In order to add the VBA function click on the Visual basic button on the Developer tab. This will open up the “Visual Basic for Application” editor window and will look very familiar especially if you’ve worked with Visual Basic 6 or earlier.

The Visual Basic for Application editor window

Double-click on the ThisWorkbook item and add the following code:

VBA code samples

Sub SetCellValue()
    Dim addin As COMAddIn
    Dim adxModule As Object
 
    addin = Application.COMAddIns.Item("ExcelVBA.AddinModule")
    adxModule = addin.Object
 
    Call adxModule.SetCellValue(5, 7, "The new Cell Value")
End Sub

The ComAddins collection expects the ProgId of your add-in. To find this, look at the top of the AddinModule.cs class to find it:

[GuidAttribute("E20004F4-7BFB-4843-B1D0-80DDED745AF1"), ProgId("ExcelVBA.AddinModule")]
public class AddinModule : AddinExpress.MSO.ADXAddinModule

Invoking built-in Excel ribbon buttons from VBA

If, for example, you would like to display the Format Cells Font dialog window from VBA, this is easily achieved using the ExecuteMso method:

VBA code sample

Sub ShowFontDialog()
    Application.CommandBars.ExecuteMso("FormatCellsFontDialog")
End Sub

This will display the built-in dialog:

The Format Cells Font dialog

Accessing Excel VBA routines from an Excel Add-in

If you invested a lot of time developing and perfecting your VBA functions, there is no need for you to throw it out and rewrite them if you’re developing an Excel add-in.

For example, the following VBA function will return decimal degrees when you pass in GPS coordinates consisting of degrees, minutes and seconds.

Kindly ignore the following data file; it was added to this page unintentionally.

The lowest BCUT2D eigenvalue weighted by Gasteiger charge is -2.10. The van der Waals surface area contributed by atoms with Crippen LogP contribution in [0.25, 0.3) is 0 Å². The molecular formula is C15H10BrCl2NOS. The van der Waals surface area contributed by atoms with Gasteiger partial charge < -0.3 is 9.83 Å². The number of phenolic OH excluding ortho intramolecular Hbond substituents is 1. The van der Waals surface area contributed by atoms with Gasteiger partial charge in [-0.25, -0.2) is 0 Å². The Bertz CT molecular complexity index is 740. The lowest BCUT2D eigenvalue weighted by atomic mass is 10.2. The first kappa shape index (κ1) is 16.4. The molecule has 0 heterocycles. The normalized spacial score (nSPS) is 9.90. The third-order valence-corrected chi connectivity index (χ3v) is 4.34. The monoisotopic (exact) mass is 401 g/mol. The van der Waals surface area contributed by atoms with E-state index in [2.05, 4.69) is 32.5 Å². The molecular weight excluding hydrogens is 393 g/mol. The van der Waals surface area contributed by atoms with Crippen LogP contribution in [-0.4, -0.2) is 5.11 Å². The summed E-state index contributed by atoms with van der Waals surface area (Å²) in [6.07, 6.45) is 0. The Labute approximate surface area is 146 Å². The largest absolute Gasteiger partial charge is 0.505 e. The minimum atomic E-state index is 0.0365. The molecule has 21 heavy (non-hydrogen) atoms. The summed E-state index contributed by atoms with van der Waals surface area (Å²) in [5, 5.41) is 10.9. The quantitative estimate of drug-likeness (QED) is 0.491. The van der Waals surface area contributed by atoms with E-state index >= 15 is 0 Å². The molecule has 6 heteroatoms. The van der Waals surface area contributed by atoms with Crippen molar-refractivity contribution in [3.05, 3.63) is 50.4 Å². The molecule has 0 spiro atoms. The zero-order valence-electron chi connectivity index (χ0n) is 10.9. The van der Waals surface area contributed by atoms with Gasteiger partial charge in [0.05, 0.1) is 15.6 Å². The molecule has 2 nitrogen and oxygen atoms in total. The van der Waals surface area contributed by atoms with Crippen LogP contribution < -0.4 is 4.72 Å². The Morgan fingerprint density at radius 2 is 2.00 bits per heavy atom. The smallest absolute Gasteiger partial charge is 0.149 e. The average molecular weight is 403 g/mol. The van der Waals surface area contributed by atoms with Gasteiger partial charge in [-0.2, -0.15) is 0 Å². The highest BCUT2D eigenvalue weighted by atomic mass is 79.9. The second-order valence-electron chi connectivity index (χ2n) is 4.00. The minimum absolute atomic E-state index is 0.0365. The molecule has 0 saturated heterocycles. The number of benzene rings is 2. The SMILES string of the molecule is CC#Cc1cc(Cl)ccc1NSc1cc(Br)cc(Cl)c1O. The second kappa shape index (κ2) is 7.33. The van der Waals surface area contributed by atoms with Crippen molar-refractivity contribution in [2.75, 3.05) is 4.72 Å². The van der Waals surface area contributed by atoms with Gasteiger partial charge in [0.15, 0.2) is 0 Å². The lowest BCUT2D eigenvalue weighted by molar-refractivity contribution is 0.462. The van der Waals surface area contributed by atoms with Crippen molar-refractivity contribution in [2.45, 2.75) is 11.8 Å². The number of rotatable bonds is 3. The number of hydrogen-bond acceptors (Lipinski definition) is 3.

VBA code samples

Function ConvertToDecimalDegrees(GPSCoords As String) As Double
    Dim degrees As Double
    Dim minutes As Double
    Dim seconds As Double
    degrees = Val(Left(GPSCoords, InStr(1, GPSCoords, "°") - 1))
    minutes = Val(Mid(GPSCoords, InStr(1, GPSCoords, "°") + 2, _
              InStr(1, GPSCoords, "'") - InStr(1, GPSCoords, _
              "°") - 2)) / 60
    seconds = Val(Mid(GPSCoords, InStr(1, GPSCoords, "'") + _
            2, Len(GPSCoords) - InStr(1, GPSCoords, "'") - 2)) _
            / 3600
    ConvertToDecimalDegrees = degrees + minutes + seconds
End Function

This function, when invoked from within an Excel sheet, can be called like this:

=ConvertToDecimalDegrees("25°47'11.83""S")

And it will return the GPS coordinate in decimal degrees e.g. 25,117175

To use the same ConvertToDecimalDegrees function from within an Excel Add-in, you can use the Run method of the Application object: